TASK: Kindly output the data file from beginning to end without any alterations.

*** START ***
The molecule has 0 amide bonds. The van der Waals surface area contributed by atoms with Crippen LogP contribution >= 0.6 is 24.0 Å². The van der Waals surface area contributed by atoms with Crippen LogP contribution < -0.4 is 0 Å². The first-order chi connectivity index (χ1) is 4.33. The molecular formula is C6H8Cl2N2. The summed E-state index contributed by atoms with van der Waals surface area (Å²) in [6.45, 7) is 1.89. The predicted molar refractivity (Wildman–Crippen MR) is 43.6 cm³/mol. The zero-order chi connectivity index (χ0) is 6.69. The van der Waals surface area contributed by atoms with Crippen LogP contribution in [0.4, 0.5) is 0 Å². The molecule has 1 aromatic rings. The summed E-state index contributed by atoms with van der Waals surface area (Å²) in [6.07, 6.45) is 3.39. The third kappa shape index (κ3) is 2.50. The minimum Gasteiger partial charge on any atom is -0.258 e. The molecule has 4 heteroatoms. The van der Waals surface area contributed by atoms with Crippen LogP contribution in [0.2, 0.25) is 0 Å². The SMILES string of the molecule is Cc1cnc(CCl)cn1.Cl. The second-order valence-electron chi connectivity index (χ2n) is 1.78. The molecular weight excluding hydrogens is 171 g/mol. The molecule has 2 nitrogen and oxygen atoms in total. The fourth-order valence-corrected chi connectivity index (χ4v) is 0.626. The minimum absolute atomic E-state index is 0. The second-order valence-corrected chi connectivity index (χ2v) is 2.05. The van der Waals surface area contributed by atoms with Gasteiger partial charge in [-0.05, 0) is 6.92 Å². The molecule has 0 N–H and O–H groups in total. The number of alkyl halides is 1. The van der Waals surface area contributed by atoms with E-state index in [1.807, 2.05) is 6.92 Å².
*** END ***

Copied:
The molecule has 0 amide bonds. The van der Waals surface area contributed by atoms with Crippen LogP contribution >= 0.6 is 24.0 Å². The van der Waals surface area contributed by atoms with Crippen LogP contribution < -0.4 is 0 Å². The first-order chi connectivity index (χ1) is 4.33. The molecular formula is C6H8Cl2N2. The summed E-state index contributed by atoms with van der Waals surface area (Å²) in [6.45, 7) is 1.89. The predicted molar refractivity (Wildman–Crippen MR) is 43.6 cm³/mol. The zero-order chi connectivity index (χ0) is 6.69. The van der Waals surface area contributed by atoms with Crippen LogP contribution in [0.4, 0.5) is 0 Å². The molecule has 1 aromatic rings. The summed E-state index contributed by atoms with van der Waals surface area (Å²) in [6.07, 6.45) is 3.39. The third kappa shape index (κ3) is 2.50. The minimum Gasteiger partial charge on any atom is -0.258 e. The molecule has 4 heteroatoms. The van der Waals surface area contributed by atoms with Crippen LogP contribution in [0.2, 0.25) is 0 Å². The SMILES string of the molecule is Cc1cnc(CCl)cn1.Cl. The second-order valence-electron chi connectivity index (χ2n) is 1.78. The molecular weight excluding hydrogens is 171 g/mol. The molecule has 2 nitrogen and oxygen atoms in total. The fourth-order valence-corrected chi connectivity index (χ4v) is 0.626. The minimum absolute atomic E-state index is 0. The second-order valence-corrected chi connectivity index (χ2v) is 2.05. The van der Waals surface area contributed by atoms with Gasteiger partial charge in [-0.05, 0) is 6.92 Å². The molecule has 0 N–H and O–H groups in total. The number of alkyl halides is 1. The van der Waals surface area contributed by atoms with E-state index in [1.807, 2.05) is 6.92 Å².